Aims To assess the relationship between neighbourhood deprivation and the rate of gestational diabetes mellitus (GDM) using routinely collected data from a clinical information system, in Plymouth, UK.
Methods Between 1 January 1996 and 31 December 1997, 3933 women residing within the Plymouth Primary Care Trust (PCT) were screened for GDM using indices of neighbourhood deprivation and prevalence of GDM. Areas (n = 43) were classified according to the Townsend index, measuring material deprivation. Pregnant women with and without GDM were compared.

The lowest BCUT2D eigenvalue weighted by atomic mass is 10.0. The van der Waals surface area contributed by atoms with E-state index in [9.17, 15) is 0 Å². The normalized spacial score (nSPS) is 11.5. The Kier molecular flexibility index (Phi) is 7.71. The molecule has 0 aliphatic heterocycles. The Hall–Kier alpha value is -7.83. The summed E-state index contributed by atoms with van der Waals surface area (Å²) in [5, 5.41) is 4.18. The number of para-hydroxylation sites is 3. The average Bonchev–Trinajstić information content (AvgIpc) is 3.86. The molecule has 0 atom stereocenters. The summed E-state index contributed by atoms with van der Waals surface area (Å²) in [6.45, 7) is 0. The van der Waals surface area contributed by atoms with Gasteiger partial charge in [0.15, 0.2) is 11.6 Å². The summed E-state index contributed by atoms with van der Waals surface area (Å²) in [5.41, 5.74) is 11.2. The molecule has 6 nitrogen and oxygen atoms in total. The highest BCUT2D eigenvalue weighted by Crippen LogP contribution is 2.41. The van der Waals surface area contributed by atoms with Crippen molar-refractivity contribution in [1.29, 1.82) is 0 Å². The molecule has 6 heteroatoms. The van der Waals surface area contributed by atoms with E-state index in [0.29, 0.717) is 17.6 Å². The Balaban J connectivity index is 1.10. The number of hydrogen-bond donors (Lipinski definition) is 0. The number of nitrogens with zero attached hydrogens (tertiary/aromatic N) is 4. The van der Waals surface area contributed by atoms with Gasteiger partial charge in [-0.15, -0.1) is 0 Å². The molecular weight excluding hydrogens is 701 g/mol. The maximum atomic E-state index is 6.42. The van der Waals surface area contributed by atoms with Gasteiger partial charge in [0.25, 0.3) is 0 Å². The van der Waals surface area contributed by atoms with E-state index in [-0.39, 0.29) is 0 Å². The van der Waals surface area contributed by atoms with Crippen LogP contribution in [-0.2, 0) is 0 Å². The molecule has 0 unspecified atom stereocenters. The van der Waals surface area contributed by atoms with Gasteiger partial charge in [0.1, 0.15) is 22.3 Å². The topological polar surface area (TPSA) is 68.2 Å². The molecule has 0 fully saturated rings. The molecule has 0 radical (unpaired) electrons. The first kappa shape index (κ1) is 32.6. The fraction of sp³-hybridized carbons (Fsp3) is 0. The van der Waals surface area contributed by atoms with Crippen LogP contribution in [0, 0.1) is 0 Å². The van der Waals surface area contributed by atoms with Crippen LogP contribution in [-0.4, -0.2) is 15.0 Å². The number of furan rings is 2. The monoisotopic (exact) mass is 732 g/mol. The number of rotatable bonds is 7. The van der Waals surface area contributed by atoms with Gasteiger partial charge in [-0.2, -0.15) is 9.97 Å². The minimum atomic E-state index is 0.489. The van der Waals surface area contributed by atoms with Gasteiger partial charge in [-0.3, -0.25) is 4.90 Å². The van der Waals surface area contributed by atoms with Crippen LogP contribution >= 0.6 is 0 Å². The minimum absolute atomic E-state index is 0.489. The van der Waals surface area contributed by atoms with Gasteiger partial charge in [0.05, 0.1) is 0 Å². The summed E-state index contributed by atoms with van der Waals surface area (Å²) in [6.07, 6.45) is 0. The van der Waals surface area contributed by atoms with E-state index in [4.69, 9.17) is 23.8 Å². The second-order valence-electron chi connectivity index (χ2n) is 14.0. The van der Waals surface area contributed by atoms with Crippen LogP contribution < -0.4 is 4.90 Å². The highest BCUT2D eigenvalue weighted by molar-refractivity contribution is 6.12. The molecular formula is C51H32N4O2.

Results The prevalence of GDM was 1.7%[95%, confidence interval (CI) 1.20, 2.11]. The prevalence of GDM ranged from 1.05% (95% CI 0.60, 1.70) in the most deprived to 2.10% (95%, CI 1.34, 3.13), in the least deprived neighbourhood. Crude rates decreased by 50%[relative prevalence (RP) (95% CI) 0.50 (0.27, 0.94); P = 0.06] amongst those living in the most-deprived compared with those living in the least-deprived areas. Using a stepwise binary logistic regression model, older age at delivery significantly increased the risk of developing GDM. [RP (95%, CI) 1.09, (1.04, 1.13)]. Townsend deprivation score had no significant independent association with GDM when other covariates were considered.
Conclusion These data suggest that the neighbourhood context in which women live has no impact on the risk of GDM.